Marcus Oliveira isn't accustomed to boxing in front of hometown fans.
The 24-year-old member of the Haskell Indian Nations University Boxing Club usually travels the country to battle opponents of his caliber.
That's why Oliveira felt a bit out of place stepping into the ring Saturday night at Coffin Complex on the HINU campus during the Ringside National Native American Boxing Championships.
"It was pretty weird because usually I box in California or at the Olympic Center and other faraway places," Oliveira said. "Usually, only my coaches see me fight so I was nervous because I've never fought in front of so many people that I know."
For two rounds of the men's open 201-pound championship bout Oliveira danced, juked and felt out Dougald Yazzie of Chinle, Ariz.
Then came the third round. Suddenly, the jitters were gone and Oliveira struck like a hurricane. He unleashed a flurry of jabs to the body and blows to the face.
A left jab to the face followed by a vicious right-left combination finished the job. Yazzie wasn't knocked out, but following an eight-count he couldn't continue. The hometown crowd of about 300 fans roared their approval as the championship belt and trophy went to Oliveira.
The victory offered a small bit of redemption, too. After narrowly failing to qualify for the Olympics this spring, Oliveira -- ranked No. 10 nationally among amateur heavyweight fighters according to USA Boxing -- said he believes he's ready to take his fighting to the next level.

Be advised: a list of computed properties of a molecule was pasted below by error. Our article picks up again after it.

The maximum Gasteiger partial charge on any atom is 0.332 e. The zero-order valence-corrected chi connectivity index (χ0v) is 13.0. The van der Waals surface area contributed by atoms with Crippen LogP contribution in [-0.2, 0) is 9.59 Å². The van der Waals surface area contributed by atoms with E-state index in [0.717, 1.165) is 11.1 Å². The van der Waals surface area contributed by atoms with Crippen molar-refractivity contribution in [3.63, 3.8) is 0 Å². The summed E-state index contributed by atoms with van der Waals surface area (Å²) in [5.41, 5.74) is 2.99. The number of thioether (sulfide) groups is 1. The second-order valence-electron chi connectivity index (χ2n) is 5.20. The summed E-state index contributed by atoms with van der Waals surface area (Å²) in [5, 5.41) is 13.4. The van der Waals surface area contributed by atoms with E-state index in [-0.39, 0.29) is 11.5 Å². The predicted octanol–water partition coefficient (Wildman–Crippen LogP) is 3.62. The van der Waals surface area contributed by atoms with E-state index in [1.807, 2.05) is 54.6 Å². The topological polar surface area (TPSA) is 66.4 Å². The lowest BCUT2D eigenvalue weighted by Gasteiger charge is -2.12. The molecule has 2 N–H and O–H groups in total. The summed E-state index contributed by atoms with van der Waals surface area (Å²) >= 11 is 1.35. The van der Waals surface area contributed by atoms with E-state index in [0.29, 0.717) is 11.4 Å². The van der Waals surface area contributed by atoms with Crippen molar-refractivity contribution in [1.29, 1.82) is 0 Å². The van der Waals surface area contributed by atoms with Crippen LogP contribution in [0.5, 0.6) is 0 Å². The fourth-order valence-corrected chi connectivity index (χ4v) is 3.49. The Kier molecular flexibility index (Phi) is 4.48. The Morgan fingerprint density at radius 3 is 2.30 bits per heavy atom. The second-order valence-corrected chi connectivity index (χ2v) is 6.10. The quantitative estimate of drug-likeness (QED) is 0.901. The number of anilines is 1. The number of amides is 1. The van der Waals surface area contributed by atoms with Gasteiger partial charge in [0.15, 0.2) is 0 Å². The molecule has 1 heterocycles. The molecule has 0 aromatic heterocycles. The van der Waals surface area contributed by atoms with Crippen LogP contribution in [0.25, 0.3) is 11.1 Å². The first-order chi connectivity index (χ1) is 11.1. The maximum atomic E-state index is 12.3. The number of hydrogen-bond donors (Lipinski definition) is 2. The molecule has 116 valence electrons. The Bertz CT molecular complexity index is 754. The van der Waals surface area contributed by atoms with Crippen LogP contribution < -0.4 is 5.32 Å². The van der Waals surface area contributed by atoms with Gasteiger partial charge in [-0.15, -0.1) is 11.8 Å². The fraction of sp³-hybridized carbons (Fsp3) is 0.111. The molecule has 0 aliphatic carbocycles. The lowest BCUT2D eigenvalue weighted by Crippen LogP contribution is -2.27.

"I've got a couple more tournaments coming up," he said, "and then I'm going pro."
Although the Oliveira-Yazzie bout was the evening's main ticket, 11 more title belts were on the line. The most entertaining was between Ira Frank of Lac du Flambeau, Wis., and Ross John of Kinder, La.
John started fast in the 141-pound men's open final. He connected with a few early blows to the head, and Frank faced two eight-counts in the first 90 seconds.
A few cries of "stop the fight" quickly subsided, however, as John and Frank proceeded to pummel each other for the last three rounds. The crowd erupted at one point when the pair exchanged a flurry of fists for nearly 30 seconds.
Both boxers were woozy by the end, and it was Frank -- the early underdog -- who raised his fists to the crowd in victory. Frank, 24, has been a boxer only since January, but he hails from a boxing family so he said winning the national title was more personal.
"It's in me, you know," he said. "My grandpa boxed, and my dad boxed. It's in me. I'm a fighter. I come to compete, and this feels really good."